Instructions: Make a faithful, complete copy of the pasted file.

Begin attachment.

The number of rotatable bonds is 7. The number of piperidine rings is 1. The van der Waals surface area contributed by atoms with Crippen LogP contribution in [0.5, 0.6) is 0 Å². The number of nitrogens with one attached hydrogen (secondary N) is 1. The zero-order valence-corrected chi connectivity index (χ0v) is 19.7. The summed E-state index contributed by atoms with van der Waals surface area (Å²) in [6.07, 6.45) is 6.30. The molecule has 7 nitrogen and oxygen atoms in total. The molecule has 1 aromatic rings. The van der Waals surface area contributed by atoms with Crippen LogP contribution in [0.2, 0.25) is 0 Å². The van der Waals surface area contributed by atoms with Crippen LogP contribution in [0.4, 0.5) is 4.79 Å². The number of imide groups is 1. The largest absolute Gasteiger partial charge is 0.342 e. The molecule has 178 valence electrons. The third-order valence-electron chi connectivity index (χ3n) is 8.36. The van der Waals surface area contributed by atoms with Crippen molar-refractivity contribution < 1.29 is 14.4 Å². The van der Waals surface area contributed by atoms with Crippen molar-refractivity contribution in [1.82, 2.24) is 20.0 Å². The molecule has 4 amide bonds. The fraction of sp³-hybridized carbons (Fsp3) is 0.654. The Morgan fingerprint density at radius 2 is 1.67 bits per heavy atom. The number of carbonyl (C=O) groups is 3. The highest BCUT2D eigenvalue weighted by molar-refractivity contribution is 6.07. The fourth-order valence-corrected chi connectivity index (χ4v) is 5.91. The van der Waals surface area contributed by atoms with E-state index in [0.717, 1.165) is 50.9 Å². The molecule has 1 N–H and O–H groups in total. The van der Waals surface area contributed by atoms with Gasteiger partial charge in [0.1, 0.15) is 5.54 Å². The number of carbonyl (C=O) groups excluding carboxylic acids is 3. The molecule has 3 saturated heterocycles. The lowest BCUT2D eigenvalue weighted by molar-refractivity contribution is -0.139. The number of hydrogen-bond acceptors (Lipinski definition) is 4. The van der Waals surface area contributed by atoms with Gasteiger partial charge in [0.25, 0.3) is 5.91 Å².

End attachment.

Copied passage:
The number of rotatable bonds is 7. The number of piperidine rings is 1. The van der Waals surface area contributed by atoms with Crippen LogP contribution in [0.5, 0.6) is 0 Å². The number of nitrogens with one attached hydrogen (secondary N) is 1. The zero-order valence-corrected chi connectivity index (χ0v) is 19.7. The summed E-state index contributed by atoms with van der Waals surface area (Å²) in [6.07, 6.45) is 6.30. The molecule has 7 nitrogen and oxygen atoms in total. The molecule has 1 aromatic rings. The van der Waals surface area contributed by atoms with Crippen LogP contribution in [0.2, 0.25) is 0 Å². The van der Waals surface area contributed by atoms with Crippen LogP contribution in [0.4, 0.5) is 4.79 Å². The number of imide groups is 1. The largest absolute Gasteiger partial charge is 0.342 e. The molecule has 178 valence electrons. The third-order valence-electron chi connectivity index (χ3n) is 8.36. The van der Waals surface area contributed by atoms with Crippen molar-refractivity contribution < 1.29 is 14.4 Å². The van der Waals surface area contributed by atoms with Crippen molar-refractivity contribution in [1.82, 2.24) is 20.0 Å². The molecule has 4 amide bonds. The fraction of sp³-hybridized carbons (Fsp3) is 0.654. The Morgan fingerprint density at radius 2 is 1.67 bits per heavy atom. The number of carbonyl (C=O) groups is 3. The highest BCUT2D eigenvalue weighted by molar-refractivity contribution is 6.07. The fourth-order valence-corrected chi connectivity index (χ4v) is 5.91. The van der Waals surface area contributed by atoms with E-state index in [0.717, 1.165) is 50.9 Å². The molecule has 1 N–H and O–H groups in total. The van der Waals surface area contributed by atoms with Gasteiger partial charge in [0.1, 0.15) is 5.54 Å². The number of carbonyl (C=O) groups excluding carboxylic acids is 3. The molecule has 3 saturated heterocycles. The lowest BCUT2D eigenvalue weighted by molar-refractivity contribution is -0.139. The number of hydrogen-bond acceptors (Lipinski definition) is 4. The van der Waals surface area contributed by atoms with Gasteiger partial charge in [0.25, 0.3) is 5.91 Å².